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Fine-Tuning Your Influencer Marketing Strategy

March 4, 2016

In July 2015, AdWeek offered 10 reasons why influencer marketing is “the next big thing,” citing, among other things, the power of word-of-mouth to persuade and the massive supply of influencers compared to marketers who are actually adopting influencer campaigns. The author concluded that there are strong reasons to employ an influencer marketing strategy. All of which raises the question: Just how does one go about finding and attracting social influencers?

We suggest that the first place to look for influencers is in your proverbial “backyard.” That is, look at those folks who already follow you, for these are people who are already attracted to your brand. Simply Measured has a number of free tools, including a Twitter follower analysis tool that includes user’s Klout scores and the topics that they tweet about.

There are a number of tools for finding social influencers. A popular one for small- to mid-sized businesses is BlogDash; one that is geared more toward large- or enterprise-sized businesses is BuzzSumo. With these tools, you can enter your keywords to find people who blog about them.

You’ll certainly want to look for influencers who have reach, but don’t exclude a potential influencer because they don’t have half a million followers. This infographic about “the Power Middle” shows that influencers with between 2,500 and 25,000 followers can be quite powerful for your marketing strategy.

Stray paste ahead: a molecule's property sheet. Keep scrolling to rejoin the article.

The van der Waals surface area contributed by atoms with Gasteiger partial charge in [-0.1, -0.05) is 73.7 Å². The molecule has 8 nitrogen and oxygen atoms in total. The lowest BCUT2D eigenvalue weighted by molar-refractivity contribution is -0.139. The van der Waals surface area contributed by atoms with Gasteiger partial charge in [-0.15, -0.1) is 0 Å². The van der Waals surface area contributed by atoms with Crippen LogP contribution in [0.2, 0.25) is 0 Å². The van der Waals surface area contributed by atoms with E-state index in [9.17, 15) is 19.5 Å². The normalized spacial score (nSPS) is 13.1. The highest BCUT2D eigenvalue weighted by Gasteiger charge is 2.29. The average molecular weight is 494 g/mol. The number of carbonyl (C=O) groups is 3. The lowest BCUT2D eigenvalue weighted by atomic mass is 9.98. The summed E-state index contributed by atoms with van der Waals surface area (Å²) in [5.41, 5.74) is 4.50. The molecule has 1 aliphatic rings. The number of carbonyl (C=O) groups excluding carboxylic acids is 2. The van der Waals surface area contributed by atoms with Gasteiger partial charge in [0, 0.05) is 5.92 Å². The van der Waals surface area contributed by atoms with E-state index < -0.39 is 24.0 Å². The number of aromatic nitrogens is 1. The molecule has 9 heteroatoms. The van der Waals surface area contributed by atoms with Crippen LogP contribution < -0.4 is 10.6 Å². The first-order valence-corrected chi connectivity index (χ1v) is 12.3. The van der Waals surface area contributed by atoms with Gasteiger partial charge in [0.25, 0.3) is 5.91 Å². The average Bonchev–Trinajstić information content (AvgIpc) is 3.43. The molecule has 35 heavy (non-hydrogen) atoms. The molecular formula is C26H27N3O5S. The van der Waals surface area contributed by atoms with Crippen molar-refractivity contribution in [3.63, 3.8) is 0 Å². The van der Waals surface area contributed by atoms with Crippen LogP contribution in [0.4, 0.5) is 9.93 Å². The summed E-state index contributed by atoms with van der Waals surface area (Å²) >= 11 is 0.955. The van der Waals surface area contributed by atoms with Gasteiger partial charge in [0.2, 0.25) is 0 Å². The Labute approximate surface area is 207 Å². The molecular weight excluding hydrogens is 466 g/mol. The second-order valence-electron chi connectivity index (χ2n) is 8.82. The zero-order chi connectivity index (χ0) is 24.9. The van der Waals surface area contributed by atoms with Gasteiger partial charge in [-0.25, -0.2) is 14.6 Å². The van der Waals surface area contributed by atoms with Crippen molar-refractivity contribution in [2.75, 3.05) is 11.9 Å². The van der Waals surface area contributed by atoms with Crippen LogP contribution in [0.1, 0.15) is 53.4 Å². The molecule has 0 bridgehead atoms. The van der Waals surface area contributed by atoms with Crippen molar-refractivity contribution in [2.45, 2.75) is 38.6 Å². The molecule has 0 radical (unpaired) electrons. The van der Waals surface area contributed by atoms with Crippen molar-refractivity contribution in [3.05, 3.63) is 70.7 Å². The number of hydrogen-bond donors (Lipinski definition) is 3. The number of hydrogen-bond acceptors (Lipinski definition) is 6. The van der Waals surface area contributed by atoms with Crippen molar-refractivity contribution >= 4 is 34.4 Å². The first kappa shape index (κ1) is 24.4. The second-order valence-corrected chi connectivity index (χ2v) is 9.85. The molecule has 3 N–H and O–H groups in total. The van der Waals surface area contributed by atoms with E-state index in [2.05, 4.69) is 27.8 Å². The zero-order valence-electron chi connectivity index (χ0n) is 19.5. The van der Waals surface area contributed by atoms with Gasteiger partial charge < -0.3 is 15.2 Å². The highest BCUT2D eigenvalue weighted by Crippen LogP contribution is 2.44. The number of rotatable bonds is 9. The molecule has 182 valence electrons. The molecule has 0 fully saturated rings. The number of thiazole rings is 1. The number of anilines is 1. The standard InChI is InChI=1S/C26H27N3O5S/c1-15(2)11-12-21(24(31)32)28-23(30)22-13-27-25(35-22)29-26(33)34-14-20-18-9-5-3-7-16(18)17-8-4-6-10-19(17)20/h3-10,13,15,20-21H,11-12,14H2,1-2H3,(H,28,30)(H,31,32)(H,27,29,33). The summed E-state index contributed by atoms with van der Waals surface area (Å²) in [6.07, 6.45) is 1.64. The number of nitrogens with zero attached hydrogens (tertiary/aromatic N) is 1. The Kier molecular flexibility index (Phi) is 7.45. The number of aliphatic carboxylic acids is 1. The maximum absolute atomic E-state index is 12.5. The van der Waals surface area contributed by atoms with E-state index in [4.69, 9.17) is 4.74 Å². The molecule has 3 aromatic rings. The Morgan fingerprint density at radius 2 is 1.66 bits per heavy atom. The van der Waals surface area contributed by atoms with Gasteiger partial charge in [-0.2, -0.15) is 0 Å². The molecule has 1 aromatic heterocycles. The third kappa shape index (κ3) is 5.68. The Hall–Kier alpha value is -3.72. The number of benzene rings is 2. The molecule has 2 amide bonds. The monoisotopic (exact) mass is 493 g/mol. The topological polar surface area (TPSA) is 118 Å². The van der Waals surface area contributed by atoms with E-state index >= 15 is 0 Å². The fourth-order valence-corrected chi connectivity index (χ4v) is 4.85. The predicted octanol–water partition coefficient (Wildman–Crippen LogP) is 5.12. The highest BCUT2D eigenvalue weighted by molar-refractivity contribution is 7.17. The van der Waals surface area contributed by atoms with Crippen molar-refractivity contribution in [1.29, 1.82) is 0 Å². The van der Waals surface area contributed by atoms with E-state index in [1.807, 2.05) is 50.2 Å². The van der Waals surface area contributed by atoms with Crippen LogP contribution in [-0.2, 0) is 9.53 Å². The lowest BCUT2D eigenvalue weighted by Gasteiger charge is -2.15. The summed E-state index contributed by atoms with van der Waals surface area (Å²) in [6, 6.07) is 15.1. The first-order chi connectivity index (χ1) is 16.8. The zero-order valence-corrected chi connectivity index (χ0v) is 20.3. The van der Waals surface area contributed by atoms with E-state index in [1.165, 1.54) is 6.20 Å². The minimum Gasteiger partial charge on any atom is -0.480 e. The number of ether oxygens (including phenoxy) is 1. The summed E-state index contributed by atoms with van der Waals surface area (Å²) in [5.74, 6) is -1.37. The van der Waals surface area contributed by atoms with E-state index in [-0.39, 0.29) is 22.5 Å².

So what do you do when you find social influencers who may be amenable to writing about your brand? How can you connect with them in a way that rings authentic?

The ideal way to reach out is via email, as this shows that you’ve done your homework to really find out about the person. If you can’t find an email address, though, you can still reach out initially via their social media channels. Your first attempt to connect should be simple and straightforward. Give them a brief description of your brand and why you’re interested in working with them and, most importantly, outline your mutual value proposition, i.e., what are they going to get out of the exchange. And then follow up with them, as research shows that influencers are often recruited on the second contact.

According to Jay Baer, “True influence drives action, not just awareness.” You want to work with influencers that can propel their followers to take action. So your marketing strategy should be to align yourself with those with an ability to move their followers.

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